Another DMCA takedown notice was sent to a on another day Grand Theft Auto modders. This time it’s virtual reality modder Luke Ross who says Take-Two has issued him a DMCA claim on his VR mods, despite arguing that his work does not contain any copyrighted code or material. It’s just the latest in a long line of modders being legally targeted by Take-Two for various things GTA modifications.
earlier today, Ross shared on his Patreon page and Twitter that he had just received a notification Patreon to inform him that Take-Two has filed a copyright claim against his site and its content. Ross creates virtual reality conversion mods for popular games such as Grand Theft Auto V, Red Dead Redemption II, and Mafia II: Definitive Edition. All of these games are published by companies owned by Take-Two Interactive. rock star created GTA and 2K released mafia. Ross says he’s been making VR conversion mods since 2017, and this is the first time a company has sent him a legal notice of any kind.
According to the statement Ross shared kotaku, he is being asked to remove all copyrighted content from his site, but has still not been told what specific content is causing him these legal issues. In the Patreon message, Ross is told that even if he fights the DMCA takedown notice, which he is allowed to do, he will still be forced to remove all copyrighted content from his page. Failure to do so could result in Ross getting his Patreon page and account suspended.
kotaku has reached out to Patreon, Rockstar Games, and Take-Two regarding the situation.
“I never misrepresent the games as my creations, do not reuse any of the original software, assets or intellectual property in general, and my mods always require the original games to function,” said Ross kotaku. “So it’s just additional sales for the developer/publisher and the opportunity for players to enjoy a type of experience that they couldn’t otherwise have on a flat screen.”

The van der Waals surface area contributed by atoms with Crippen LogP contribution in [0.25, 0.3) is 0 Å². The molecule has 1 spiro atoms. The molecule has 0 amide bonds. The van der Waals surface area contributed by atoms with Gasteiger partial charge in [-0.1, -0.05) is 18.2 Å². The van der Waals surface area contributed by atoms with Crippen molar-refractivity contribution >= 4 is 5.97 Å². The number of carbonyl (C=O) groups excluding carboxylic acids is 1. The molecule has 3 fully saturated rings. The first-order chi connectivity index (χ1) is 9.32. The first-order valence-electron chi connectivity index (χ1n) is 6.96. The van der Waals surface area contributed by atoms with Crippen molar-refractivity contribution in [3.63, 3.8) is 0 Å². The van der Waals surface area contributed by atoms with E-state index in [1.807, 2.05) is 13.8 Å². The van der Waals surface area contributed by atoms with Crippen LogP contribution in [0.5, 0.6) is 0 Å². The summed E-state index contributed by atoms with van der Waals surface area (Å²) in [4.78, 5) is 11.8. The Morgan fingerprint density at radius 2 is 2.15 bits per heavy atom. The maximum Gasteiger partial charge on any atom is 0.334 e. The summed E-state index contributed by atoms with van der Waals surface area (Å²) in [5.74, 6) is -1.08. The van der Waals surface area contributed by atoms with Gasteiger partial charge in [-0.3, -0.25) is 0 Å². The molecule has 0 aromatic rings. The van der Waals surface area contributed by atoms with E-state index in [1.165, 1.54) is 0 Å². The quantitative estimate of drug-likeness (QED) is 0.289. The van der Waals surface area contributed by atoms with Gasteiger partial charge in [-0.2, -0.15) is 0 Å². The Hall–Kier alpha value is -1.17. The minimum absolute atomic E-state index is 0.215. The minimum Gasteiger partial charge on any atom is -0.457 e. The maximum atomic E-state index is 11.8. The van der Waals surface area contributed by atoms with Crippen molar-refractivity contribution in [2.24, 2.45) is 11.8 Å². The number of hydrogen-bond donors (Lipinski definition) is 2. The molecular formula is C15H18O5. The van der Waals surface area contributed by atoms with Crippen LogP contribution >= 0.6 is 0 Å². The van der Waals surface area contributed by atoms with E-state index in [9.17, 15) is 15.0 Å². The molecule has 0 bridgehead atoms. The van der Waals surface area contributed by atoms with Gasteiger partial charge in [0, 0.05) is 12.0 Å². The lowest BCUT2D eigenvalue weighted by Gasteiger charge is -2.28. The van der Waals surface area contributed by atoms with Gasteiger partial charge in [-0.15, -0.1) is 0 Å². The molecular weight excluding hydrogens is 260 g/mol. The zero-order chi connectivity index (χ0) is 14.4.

Frustrated and confused that Take-Two is after him, Ross explains that he receives countless messages from fans of his mods saying that his VR conversions have convinced them to buy other Take-Two games, so they can play them in virtual reality too.
What makes matters even more frustrating is that Take-Two Ross has not yet responded or explained what content needs to be removed. Ross “wishes” he could figure out exactly what Take-Two wants removed, because if he doesn’t figure it out, it’s likely he’ll be forced to remove all of his mafia, and red dead VR mods from his Patreon page. He must also remove all tutorials and other information related to his mods and Take-Two’s games.
“Luckily I have other mods for other games,” Ross said, “so my backers aren’t let down, but it would be such a shame as there are new ones coming out every day RDR2 Fans come to my Patreon to experience the game from the inside.
Sadly for modders and mod fans, this isn’t the first time Take-Two has sent out attorneys and legal warnings to fans. Since over a year, Take-Two was on a legal killing spreeSending DMCA notices to many different GTA Modders and fan projects.
The situation has a chilling effect on the community, with at least one major mod closed by the creators for fear of getting into legal hot water with Take-Two Interactive. While some have tried Fight Take Two and his lawyers Many of these modders are small, independent developers or fans who don’t have the legal knowledge or resources to fight against a giant company like Take-Two, leading some modders to swear off the company’s games.
Meanwhile, companies like Bethesda is hiring moddersCreate tools for their community or provide them with opportunities to do so share their creations with console gamers. There’s a better way to deal with a dedicated player base creating new content for your games, Take-Two.
Update 6/7/2022 7:14pm ET: Patreon confirmed this kotaku that it had received a DMCA takedown from Take-Two addressed to LukeRoss and was currently in the process of “processing this request.”
“Patreon has provided relevant information to the creator,” said a Patreon representative kotaku. “We have requested additional clarifying information from the applicant, which we will forward, and we have offered to connect the parties directly. We will continue to try to facilitate this conversation.”